The most remarkable part of being locked up is not the lack of remorse and compassion from these prisoners, but the level of humanness of these so called hardened criminals.
A man came to me the other day because, he said, I was a father and he didn’t know what to do about his family. They still didn’t know he was in jail where he’s been for two months. He was brimming with tears over the mess he found himself in when he was arrested.
Mostly, I get to help men understand the complexities of the legal system. Something just about everyone in jail has a very hard time with, but on those all too many occasions when God sends someone my way who needs a pat on the shoulder, a kind word, or even some affirmation that this event does not define who they are and that they mustn’t let it consume them, I am thankful I was the one who God allowed to be there for them. Even here, imprisoned.
Families these days take on so many different forms and this one was no exception. He’s not with his son’s Mom anymore in the conventional sense, but her other kids call him Dad too and he has been active in their lives as well. This man had been away for two months and hadn’t spoken to or written his family because of the tremendous amount of shame and self depreciation he was dealing with. Though we live in a world of technology and information at our fingertips, he was hoping to find some solace and encouragement to reach out to the only people on earth who even cared if he was seen, ever, and let them know where he is; the Mom at least, the kids, of course, require some diplomacy and a delicate balance between total disclosure and compassionate honesty. I knew his struggle all too well.
I’m still trying to help him make sense of the legal system, but two days later he told me he got out not just one letter, but four: one to the mother of his child and one each to his child and her two others from previous engagements. While he described the tremendous weight that he felt had been lifted from his shoulders, the tears welled in my eyes this time. There hasn’t been an answer yet and I pray that whatever the answer that comes is one he can pull enough strength from to know how important it is that we humans not just be there, but we reach out to the family we have in the eyes of God.
We are so pleased to partner with Ashley Asti. Ashley creates organic custom skin and body oils to honor the skin and soul, with a commitment to ethical creation, sustainability and wellness. She is also one of our adopters.
Each month, Ashley Asti donates a custom oil “to an individual who deserves access to loving self-care, nourishment, and celebration but who may not be able to afford one of my oils on her or his own.”
I was thrilled and grateful to be the recipient of my own custom-made oil this month. Along with the oil, Ashley provided a lengthy description of every ingredient in the bottle and its function.
In Ashley’s own words:
I set out to write women who are incarcerated because I wanted them to know that they are not alone. I wanted them to know that they are loved and supported and that their stories and lives matter because, the truth is, we heal with love, not isolation. But what I’ve gotten in return is a gift far greater and far more precious than any I can offer.
The letters these women, these now friends, send me are lessons in life. I am moved by the strength they hold, the endurance they convey, the powerful rumblings of faith that seem to lift themselves up off the page. These women are my sisters in spirit, guiding me.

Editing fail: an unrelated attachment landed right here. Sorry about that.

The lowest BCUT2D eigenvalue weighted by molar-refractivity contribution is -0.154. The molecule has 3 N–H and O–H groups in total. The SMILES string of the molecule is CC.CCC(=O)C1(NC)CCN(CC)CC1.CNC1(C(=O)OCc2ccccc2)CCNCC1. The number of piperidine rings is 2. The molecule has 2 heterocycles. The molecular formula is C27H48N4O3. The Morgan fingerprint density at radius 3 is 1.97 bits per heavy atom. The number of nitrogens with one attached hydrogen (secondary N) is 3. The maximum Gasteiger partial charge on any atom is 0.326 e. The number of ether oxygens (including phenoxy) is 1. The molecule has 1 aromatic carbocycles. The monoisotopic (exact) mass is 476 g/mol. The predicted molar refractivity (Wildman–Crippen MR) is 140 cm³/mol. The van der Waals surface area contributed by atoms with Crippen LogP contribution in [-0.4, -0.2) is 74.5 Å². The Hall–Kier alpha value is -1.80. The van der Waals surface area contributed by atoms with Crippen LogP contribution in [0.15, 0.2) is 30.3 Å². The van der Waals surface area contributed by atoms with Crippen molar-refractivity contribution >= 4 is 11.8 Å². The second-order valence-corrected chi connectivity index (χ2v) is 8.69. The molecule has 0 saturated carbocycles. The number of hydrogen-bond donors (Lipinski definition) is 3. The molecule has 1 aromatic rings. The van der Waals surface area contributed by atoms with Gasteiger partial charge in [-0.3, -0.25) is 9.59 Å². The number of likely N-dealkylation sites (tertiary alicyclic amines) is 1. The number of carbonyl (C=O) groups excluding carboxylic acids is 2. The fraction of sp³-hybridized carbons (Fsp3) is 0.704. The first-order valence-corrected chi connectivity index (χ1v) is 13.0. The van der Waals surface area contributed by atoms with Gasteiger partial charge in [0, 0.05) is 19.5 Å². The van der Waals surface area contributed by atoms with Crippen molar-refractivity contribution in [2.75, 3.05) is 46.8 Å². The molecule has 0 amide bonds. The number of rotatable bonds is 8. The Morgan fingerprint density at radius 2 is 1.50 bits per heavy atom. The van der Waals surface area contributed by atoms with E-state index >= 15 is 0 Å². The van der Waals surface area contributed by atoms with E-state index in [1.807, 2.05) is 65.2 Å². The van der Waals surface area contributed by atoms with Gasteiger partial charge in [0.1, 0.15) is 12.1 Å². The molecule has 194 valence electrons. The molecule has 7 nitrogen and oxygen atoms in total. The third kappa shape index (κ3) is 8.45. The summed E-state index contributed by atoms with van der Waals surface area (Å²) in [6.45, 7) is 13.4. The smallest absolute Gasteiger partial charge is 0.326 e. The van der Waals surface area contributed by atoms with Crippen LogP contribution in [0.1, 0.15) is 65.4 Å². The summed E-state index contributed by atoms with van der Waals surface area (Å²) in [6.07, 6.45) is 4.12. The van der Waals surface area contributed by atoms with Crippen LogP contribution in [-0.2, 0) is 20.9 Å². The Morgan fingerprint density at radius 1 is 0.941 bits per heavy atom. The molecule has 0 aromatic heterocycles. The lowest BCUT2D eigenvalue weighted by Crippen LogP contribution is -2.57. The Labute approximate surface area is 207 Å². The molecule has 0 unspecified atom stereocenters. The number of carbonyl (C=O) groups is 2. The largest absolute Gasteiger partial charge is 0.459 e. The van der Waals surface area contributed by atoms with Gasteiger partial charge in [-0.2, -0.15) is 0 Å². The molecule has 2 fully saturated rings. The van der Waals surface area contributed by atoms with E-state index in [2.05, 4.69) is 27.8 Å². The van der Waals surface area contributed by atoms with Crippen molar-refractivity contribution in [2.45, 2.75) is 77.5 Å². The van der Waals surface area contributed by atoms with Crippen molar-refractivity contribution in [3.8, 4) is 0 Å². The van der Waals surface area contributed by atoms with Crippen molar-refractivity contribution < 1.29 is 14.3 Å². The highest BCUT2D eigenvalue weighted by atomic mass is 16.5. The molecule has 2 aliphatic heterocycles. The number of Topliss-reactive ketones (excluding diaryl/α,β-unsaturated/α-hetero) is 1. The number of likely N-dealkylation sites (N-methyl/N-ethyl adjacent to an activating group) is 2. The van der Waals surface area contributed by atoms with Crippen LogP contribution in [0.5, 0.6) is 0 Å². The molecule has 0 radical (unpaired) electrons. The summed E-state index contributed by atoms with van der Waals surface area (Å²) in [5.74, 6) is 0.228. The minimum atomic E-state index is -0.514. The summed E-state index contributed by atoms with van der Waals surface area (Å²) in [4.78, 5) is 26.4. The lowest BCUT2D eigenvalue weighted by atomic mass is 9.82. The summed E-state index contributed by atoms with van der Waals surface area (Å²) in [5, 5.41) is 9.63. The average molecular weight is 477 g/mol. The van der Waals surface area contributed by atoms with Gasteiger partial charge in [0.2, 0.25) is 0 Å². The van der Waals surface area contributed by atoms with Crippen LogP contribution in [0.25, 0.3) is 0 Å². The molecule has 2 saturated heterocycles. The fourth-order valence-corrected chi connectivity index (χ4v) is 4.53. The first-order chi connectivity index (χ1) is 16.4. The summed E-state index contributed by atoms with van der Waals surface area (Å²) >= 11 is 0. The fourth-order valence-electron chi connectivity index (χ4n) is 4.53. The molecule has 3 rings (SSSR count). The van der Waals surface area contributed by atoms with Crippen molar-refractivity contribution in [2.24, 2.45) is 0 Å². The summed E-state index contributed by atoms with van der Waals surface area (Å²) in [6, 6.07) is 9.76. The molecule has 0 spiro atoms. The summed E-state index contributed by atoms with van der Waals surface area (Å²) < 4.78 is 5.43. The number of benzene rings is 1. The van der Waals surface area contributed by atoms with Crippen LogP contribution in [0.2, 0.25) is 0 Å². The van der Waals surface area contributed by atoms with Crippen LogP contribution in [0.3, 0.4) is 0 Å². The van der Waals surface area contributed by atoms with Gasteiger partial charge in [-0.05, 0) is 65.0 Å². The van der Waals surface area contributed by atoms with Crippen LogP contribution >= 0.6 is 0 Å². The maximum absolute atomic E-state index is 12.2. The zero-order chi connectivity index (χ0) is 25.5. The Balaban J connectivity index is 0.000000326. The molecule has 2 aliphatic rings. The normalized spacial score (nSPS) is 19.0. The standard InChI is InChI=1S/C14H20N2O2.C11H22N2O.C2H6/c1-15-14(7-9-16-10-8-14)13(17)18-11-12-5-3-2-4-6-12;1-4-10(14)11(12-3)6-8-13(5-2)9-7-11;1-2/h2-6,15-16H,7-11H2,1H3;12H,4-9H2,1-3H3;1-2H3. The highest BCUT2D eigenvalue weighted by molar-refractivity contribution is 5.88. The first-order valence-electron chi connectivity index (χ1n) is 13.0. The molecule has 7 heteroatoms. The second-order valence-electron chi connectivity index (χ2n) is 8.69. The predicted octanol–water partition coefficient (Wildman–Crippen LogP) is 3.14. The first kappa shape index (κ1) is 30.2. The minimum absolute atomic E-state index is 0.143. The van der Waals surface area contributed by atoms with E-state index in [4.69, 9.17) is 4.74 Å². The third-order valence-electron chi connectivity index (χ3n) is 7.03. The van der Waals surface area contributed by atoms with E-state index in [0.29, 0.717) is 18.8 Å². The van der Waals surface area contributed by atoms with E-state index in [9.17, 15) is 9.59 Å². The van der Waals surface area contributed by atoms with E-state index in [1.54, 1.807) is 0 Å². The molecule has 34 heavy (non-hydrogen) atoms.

I stand with Adopt an Inmate because caring about and respecting all living beings matters, no matter who we are or what we’ve done. Because, in truth, we are destined to bring ourselves down until we know that dehumanizing one dehumanizes all. Bars, isolation, and violence are no longer the answer. We must find better ways to heal and co-create justice.
See these additional worthy organizations that Ashley partners with.
This month at AI we’re coordinating with many of our angel volunteers to get holiday greetings out to prisoners all around the country.
Thanks to everyone who is helping in this effort, including Jen at Inmates Matter Too (and her volunteers), and many of our adopters, including our friend Ashley Asti (visit her shop for organic and ethical skin care products this month, and 20% of your purchase goes to charity).
Thanks to our supporters on both sides of the wall, we are less than $600 away from our goal of $3,000 for our website fundraiser!
From the letter above, which included a donation of six stamped envelopes from an Arizona prisoner:
“You have taken on an enormous task, and placed on your shoulders a heavy burden, because on your shoulders you now carry the hope of those who were hopeless.
Prisoners who have jobs get paid 35¢ an hour (some a bit more). So please keep in perspective that each letter you receive with a SASE represents two hours of raking dirt in 105° Arizona heat, or sweating in a humid upholstery shop. Their letters to you are no small investment but they are worth it to these men. Because they carry hope.”
Volunteers have been working around the clock in preparation for the launch of our re-designed website. Completion of this project will enable us to reach more adopters, and in turn, more forgotten inmates.
Send us some love this holiday, please help us raise
the final $600
We are a registered domestic non-profit and rely solely on donations. no one at AI receives a salary, and 100% of donations benefit prisoners directly. If everyone reading this gave a few dollars, our goal would be met in an hour.
Everyone at AI headquarters and all our volunteers are pulling together to help get some of the backlog of mail cleared out by the end of the year. The office cats, Scout (top) and Boo (bottom) are always doing their part.
Check out the recent stamp donations – we’re so grateful!